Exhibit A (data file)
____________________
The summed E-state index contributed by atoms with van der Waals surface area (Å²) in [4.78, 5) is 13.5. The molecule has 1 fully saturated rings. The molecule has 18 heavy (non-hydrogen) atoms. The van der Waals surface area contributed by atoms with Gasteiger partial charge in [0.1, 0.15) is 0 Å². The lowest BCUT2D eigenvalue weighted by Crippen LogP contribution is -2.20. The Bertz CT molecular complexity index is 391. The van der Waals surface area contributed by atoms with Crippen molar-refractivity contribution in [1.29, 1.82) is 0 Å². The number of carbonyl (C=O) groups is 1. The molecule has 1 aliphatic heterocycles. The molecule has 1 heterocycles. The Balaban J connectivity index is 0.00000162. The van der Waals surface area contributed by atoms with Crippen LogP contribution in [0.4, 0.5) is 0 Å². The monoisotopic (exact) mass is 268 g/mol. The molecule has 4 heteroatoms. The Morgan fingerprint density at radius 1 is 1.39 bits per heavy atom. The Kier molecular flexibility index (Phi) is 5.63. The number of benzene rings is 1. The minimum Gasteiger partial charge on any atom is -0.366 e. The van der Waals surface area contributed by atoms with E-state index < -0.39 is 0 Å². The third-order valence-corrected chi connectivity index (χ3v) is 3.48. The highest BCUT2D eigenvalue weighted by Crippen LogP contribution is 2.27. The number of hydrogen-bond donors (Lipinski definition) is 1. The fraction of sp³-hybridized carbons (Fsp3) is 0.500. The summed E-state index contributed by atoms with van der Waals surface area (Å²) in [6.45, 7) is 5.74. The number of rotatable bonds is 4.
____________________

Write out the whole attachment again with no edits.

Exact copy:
The summed E-state index contributed by atoms with van der Waals surface area (Å²) in [4.78, 5) is 13.5. The molecule has 1 fully saturated rings. The molecule has 18 heavy (non-hydrogen) atoms. The van der Waals surface area contributed by atoms with Gasteiger partial charge in [0.1, 0.15) is 0 Å². The lowest BCUT2D eigenvalue weighted by Crippen LogP contribution is -2.20. The Bertz CT molecular complexity index is 391. The van der Waals surface area contributed by atoms with Crippen molar-refractivity contribution in [1.29, 1.82) is 0 Å². The number of carbonyl (C=O) groups is 1. The molecule has 1 aliphatic heterocycles. The molecule has 1 heterocycles. The Balaban J connectivity index is 0.00000162. The van der Waals surface area contributed by atoms with Crippen LogP contribution in [0.4, 0.5) is 0 Å². The monoisotopic (exact) mass is 268 g/mol. The molecule has 4 heteroatoms. The Morgan fingerprint density at radius 1 is 1.39 bits per heavy atom. The Kier molecular flexibility index (Phi) is 5.63. The number of benzene rings is 1. The minimum Gasteiger partial charge on any atom is -0.366 e. The van der Waals surface area contributed by atoms with E-state index < -0.39 is 0 Å². The third-order valence-corrected chi connectivity index (χ3v) is 3.48. The highest BCUT2D eigenvalue weighted by Crippen LogP contribution is 2.27. The number of hydrogen-bond donors (Lipinski definition) is 1. The fraction of sp³-hybridized carbons (Fsp3) is 0.500. The summed E-state index contributed by atoms with van der Waals surface area (Å²) in [6.45, 7) is 5.74. The number of rotatable bonds is 4.